OUT: Curt Schilling (230, 52.3): I voted no. I’ve waffled on him from year to year because while he was only a very good pitcher in the regular season (216-146, 3.46, six All-Star Games, no Cy Young Awards), he was a great pitcher in the post-season (11-2, 2.23, three World Series titles, World Series MVP, NLCS MVP). In fact, as a typed this, here I am waffling again. This is his fifth time on the ballot so I have plenty of time to change my mind again, and again, and again.

OUT: Roger Clemens (199, 45.2), Barry Bonds (195, 44.3), Mark McGwire 54 (12.3), Gary Sheffield 51 (11.6), Sammy Sosa (31, 7.0). I voted no to all. McGwire’s candidacy is dead, as this was his 10th season on the ballot. His only route into the Hall of Fame now is the Veterans Committee. Good luck with that. Clemens (fifth), Bonds (fifth) and Sheffield (third) have a while to go but aren’t close. All four players were strongly linked to PED use – so strong that I doubt if they’ll ever get in by a vote. Because I’m so convinced they juiced, the only way I would change my vote and/or consider their candidacy is off they came clean and provided clarity on the steroid era. Frankly, I’m not even sure McGwire or Sosa have HOF numbers without steroids, and I don’t think Sheffield is there either. So for me, this is really about Clemens and Bonds.

OUT: Edgar Martinez (191, 43.4) and Mike Mussina (189, 43.0). I voted no to both. Right now I would consider both of them to be in the Hall of Very Good. I might change my mind. This was Martinez’s seventh year on the ballot and Mussina’s third. Both will be given serious consideration moving forward.

OUT: Alan Trammell (180, 40.9): I voted yes. When I think of Hall of Famers, the first question I ask myself before even looking at numbers is, “Did I consider this player one of the greatest, and possibly the best, at his position during his era?” The answer with Trammell is yes, but obviously not enough others felt that way. Six All-Stars, seven .300-plus seasons, four Gold Gloves, a World Series MVP (when he batted .450), a 200-hit season. Unfortunately, this was his last year on the ballot.

COMPLETE VOTING RESULTS

Ken Griffey Jr. 437 (99.3), Mike Piazza 365 (83.0), Jeff Bagwell 315 (71.6), Tim Raines 307 (69.8), Trevor Hoffman 296 (67.3), Curt Schilling 230 (52.3), Roger Clemens 199 (45.2), Barry Bonds 195 (44.3), Edgar Martinez 191 (43.4), Mike Mussina 189 (43.0), Alan Trammell 180 (40.9), Lee Smith 150 (34.1), Fred McGriff 92 (20.9), Jeff Kent 73 (16.6), Larry Walker 68 (15.5), Mark McGwire 54 (12.3), Gary Sheffield 51 (11.6), Billy Wagner 46 (10.5), Sammy Sosa 31 (7.0), Jim Edmonds 11 (2.5), Nomar Garciaparra 8 (1.8), Mike Sweeney 3 (0.7), David Eckstein 2 (0.5), Jason Kendall 2 (0.5),  Garret Anderson 1 (0.2), Brad Ausmus 0, Luis Castillo 0, Troy Glaus 0, Mark Grudzielanek 0, Mike Hampton 0, Mike Lowell 0, Randy Winn 0.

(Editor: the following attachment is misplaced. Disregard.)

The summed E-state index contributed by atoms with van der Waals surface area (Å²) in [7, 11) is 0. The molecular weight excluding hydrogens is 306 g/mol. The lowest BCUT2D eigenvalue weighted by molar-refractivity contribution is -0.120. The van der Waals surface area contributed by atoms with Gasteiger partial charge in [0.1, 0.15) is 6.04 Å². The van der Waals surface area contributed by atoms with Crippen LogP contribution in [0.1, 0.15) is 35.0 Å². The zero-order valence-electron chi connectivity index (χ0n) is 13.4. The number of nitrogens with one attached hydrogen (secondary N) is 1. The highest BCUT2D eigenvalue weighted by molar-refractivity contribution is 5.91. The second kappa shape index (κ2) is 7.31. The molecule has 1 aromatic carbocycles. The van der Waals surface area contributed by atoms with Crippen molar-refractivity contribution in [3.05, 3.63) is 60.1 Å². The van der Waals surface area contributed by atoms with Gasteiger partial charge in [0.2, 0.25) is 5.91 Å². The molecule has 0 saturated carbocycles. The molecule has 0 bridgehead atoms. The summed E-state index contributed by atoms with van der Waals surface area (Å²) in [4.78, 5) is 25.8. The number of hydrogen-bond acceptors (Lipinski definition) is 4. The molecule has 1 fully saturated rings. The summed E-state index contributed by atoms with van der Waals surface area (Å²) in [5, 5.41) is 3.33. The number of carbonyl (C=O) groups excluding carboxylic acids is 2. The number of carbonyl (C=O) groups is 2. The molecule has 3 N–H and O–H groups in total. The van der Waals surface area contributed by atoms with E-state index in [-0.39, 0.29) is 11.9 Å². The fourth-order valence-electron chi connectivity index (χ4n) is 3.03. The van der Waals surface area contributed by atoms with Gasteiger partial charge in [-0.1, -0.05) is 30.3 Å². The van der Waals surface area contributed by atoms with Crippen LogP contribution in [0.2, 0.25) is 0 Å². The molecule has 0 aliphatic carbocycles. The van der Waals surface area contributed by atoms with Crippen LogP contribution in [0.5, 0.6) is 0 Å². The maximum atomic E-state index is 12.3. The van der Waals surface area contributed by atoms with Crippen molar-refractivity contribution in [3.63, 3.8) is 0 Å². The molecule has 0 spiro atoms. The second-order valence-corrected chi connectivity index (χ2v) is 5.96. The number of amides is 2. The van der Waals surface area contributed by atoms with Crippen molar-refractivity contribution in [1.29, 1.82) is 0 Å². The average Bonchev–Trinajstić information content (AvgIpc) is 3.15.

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17 comments
Bob Ricci
Bob Ricci

There are enough suspicions about your incompetency that you shouldn't be allowed to vote.

jlrhoya
jlrhoya

So how did you vote on the local guy McGriff?

Mike
Mike

Agree Jeff, not sure why Bradley went to the dark side.

BobDawg
BobDawg

Jeff,  Come On.. you guys are holding your pinky finger up and trying to figure out who was on PED's and who wasn't… I'm surprised these guys didn't take out a secret testing program during their careers (The ones who were clean) and then release it once they were done and retired… Other than that… you guys have no idea…… 

Angus Shangus
Angus Shangus

There was barely a whiff of malfeasance with Piazza.  I don't think I could punish him on  rumor and innuendo.  With folks like Bonds, Sosa, Clemens and McGwire where the evidence was indisputable, I understand but we might as well punish everyone who played in that era because then EVERYONE can be made suspect.  Might as well send in a blank ballot if thats what you think.  In reality, a steroid cheat is probably already in the HOF and we just don't know it.

DawgDadII
DawgDadII

Your explanations at least make some logical sense. I agree on Raines, saw quite a bit of him in his prime as an opposing player. More deserving than Dawson IMHO. As for PEDs, there is a cloud of suspicion over everyone who played (and still plays). The shame of it all is the Union and MLB and players pretty much turned a blind eye, staining them all, and the Union and MLB in my opinion encouraged or enabled PED use after the strike. Makes it hard for me to "vote" for anyone who played in the era, Maddux, Glavine, and Smoltz included.